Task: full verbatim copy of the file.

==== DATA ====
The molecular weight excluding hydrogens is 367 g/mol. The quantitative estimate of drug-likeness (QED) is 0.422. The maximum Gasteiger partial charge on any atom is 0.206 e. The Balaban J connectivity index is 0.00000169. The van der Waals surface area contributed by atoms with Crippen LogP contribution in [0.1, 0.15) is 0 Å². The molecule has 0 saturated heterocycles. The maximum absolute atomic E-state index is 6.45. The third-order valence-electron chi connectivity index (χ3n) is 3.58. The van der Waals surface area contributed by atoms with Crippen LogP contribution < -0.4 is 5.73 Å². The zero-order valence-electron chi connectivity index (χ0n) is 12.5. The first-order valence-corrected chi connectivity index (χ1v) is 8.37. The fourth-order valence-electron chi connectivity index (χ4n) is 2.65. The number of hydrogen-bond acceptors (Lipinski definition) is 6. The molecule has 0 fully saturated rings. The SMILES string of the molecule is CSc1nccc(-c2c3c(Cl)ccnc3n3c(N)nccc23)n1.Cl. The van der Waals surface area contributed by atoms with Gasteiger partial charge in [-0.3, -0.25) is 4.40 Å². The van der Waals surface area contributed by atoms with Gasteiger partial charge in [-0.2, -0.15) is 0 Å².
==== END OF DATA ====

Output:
The molecular weight excluding hydrogens is 367 g/mol. The quantitative estimate of drug-likeness (QED) is 0.422. The maximum Gasteiger partial charge on any atom is 0.206 e. The Balaban J connectivity index is 0.00000169. The van der Waals surface area contributed by atoms with Crippen LogP contribution in [0.1, 0.15) is 0 Å². The molecule has 0 saturated heterocycles. The maximum absolute atomic E-state index is 6.45. The third-order valence-electron chi connectivity index (χ3n) is 3.58. The van der Waals surface area contributed by atoms with Crippen LogP contribution < -0.4 is 5.73 Å². The zero-order valence-electron chi connectivity index (χ0n) is 12.5. The first-order valence-corrected chi connectivity index (χ1v) is 8.37. The fourth-order valence-electron chi connectivity index (χ4n) is 2.65. The number of hydrogen-bond acceptors (Lipinski definition) is 6. The molecule has 0 fully saturated rings. The SMILES string of the molecule is CSc1nccc(-c2c3c(Cl)ccnc3n3c(N)nccc23)n1.Cl. The van der Waals surface area contributed by atoms with Gasteiger partial charge in [-0.3, -0.25) is 4.40 Å². The van der Waals surface area contributed by atoms with Gasteiger partial charge in [-0.2, -0.15) is 0 Å².